Ghetto Fighters' Kibbutz
“Here we built a memorial to the burnt-out ghetto.
-Haim Guri, From That Fire / The town of
At the heart of kibbutz stands the Ghetto Fighters' House, serving as both a museum and Holocaust research and documentation center.
Excerpt from the Ghetto Fighters' website:
The Ghetto Fighters' Kibbutz was established in April 1949 on a hill overlooking the
Upon immigrating to
In August 1949, the first baby was born on the Ghetto Fighters’ House. The first couples began to marry. For the first time after the long years of suffering and wandering, the kibbutz members began to feel as if they have a permanent home and that their suffering had come to an end. In September 1949 there were 159 members and 21 members in this growing settlement. 60 years have passed since then and today, the kibbutz numbers 250 members, most second and third generation of the founders, their spouses, and groups from the Israeli youth movement who came to settle on kibbutz and families from the city and from abroad who also wanted to settle on the kibbutz. The kibbutz has 200 children, adolescents, and young adults who have completed their army service.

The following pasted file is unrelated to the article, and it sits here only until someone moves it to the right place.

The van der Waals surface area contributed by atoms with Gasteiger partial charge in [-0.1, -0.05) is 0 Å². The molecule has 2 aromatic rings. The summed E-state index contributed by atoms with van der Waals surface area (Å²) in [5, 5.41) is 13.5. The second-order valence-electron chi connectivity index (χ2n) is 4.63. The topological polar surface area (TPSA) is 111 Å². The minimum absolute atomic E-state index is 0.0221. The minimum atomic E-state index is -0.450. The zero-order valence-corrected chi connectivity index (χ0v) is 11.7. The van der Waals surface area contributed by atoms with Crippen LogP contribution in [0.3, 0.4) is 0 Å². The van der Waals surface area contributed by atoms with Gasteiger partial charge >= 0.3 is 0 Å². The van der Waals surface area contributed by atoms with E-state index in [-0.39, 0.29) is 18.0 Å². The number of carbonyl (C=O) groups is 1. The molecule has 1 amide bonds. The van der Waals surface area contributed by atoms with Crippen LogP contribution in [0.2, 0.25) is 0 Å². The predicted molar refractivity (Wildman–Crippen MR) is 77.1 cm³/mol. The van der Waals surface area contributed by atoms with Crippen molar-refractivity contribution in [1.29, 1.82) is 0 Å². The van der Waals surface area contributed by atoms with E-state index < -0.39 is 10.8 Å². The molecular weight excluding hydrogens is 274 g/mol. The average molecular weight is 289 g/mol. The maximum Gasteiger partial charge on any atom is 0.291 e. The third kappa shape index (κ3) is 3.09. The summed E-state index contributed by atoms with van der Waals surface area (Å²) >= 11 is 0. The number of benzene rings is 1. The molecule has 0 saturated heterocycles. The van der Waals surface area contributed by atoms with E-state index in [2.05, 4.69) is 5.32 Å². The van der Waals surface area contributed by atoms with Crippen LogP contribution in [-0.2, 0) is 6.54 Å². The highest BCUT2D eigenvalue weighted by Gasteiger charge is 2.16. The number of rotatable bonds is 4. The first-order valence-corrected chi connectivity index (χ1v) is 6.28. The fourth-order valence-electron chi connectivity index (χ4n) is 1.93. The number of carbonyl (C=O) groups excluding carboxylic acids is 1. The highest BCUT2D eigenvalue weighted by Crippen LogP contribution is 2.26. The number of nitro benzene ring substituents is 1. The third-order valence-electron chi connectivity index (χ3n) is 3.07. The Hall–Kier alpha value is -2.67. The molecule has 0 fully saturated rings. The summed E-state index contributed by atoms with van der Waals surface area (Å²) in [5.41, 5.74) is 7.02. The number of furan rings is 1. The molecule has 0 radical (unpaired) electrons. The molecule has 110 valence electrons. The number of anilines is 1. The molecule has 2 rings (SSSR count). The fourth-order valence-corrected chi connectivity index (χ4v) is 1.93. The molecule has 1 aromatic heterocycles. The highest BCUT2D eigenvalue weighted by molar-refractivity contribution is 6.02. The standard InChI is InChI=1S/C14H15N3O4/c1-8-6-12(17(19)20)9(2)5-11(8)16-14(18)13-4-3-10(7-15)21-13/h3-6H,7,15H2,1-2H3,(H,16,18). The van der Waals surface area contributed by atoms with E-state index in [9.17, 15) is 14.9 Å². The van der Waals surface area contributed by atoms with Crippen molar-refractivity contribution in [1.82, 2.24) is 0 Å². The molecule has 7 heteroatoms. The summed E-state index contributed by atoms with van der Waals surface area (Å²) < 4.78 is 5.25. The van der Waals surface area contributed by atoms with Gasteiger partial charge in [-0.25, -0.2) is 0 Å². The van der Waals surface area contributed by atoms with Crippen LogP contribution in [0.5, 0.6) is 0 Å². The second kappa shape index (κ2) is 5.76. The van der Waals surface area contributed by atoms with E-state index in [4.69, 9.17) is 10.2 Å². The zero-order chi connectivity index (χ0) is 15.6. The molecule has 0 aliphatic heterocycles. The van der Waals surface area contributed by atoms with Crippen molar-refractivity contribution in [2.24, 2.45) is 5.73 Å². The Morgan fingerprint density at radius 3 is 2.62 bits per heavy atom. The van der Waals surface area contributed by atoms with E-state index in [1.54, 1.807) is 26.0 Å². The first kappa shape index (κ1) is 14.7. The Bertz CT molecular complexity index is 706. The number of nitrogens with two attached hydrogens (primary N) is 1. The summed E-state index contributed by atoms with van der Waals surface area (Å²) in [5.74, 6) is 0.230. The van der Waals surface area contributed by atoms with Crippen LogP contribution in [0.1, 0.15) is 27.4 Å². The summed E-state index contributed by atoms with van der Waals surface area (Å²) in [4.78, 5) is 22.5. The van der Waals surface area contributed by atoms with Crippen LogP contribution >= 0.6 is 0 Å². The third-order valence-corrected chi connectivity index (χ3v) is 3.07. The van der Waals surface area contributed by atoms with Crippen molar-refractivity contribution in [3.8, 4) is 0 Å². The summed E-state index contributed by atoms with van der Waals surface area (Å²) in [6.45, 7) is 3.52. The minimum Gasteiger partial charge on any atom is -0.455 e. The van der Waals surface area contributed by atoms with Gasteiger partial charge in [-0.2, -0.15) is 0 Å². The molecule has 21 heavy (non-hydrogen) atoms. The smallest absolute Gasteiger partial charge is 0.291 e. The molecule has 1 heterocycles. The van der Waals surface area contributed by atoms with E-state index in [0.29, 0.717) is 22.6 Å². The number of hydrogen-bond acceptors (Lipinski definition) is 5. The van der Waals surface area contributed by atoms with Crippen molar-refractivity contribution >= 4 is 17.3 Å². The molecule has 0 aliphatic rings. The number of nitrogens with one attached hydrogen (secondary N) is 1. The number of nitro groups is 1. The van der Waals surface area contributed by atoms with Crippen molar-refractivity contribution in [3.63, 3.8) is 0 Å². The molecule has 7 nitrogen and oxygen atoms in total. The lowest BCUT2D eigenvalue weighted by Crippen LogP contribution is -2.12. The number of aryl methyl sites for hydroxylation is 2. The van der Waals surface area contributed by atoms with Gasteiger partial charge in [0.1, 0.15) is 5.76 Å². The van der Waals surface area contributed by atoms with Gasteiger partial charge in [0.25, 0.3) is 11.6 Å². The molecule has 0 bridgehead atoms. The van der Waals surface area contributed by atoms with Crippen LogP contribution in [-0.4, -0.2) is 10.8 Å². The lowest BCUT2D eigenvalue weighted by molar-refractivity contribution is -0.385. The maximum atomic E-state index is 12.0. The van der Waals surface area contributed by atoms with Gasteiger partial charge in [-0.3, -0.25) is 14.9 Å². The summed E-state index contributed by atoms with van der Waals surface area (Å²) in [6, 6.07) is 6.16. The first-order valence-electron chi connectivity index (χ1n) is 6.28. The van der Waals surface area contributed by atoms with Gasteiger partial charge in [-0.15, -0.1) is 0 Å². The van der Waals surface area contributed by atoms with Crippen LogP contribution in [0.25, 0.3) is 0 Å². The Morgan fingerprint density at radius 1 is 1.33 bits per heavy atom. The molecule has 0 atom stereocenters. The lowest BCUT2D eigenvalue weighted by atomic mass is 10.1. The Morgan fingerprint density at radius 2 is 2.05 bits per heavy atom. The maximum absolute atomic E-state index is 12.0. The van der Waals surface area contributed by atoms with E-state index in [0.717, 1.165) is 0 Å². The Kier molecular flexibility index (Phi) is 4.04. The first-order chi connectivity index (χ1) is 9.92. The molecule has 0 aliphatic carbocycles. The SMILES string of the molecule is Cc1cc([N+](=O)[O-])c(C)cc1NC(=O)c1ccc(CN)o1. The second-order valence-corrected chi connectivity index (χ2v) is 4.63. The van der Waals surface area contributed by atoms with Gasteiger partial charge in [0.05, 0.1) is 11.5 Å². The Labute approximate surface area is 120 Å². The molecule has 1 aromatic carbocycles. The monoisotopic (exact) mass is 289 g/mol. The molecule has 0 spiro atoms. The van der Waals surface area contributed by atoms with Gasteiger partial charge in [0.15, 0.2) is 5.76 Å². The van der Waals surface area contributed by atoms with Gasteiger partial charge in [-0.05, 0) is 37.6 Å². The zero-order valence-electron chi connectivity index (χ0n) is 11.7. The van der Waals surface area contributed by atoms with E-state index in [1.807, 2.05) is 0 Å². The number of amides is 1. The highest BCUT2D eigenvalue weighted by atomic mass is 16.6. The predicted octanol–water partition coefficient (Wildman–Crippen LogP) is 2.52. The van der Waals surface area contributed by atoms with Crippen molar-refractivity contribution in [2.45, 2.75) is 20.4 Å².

In 1984 the founders of the Ghetto Fighters’ Kibbutz published Pages of Testimony (Dapai Edut, interviews by the editor Tzvika Dror). In this four volume literary work, there are testimonies of 96 kibbutz members. In these testimonies, the founders talk about their childhood before World War II, on the war years, on their struggle for life and making Aliya (the Hebrew term for immigration) and the establishment of the kibbutz. Pages of Testimony is in essence the story of the Jewish nation of our generation.
For more information about the Ghetto Fighters' Kibbutz visit the kibbutz website: http://www.loh.org.il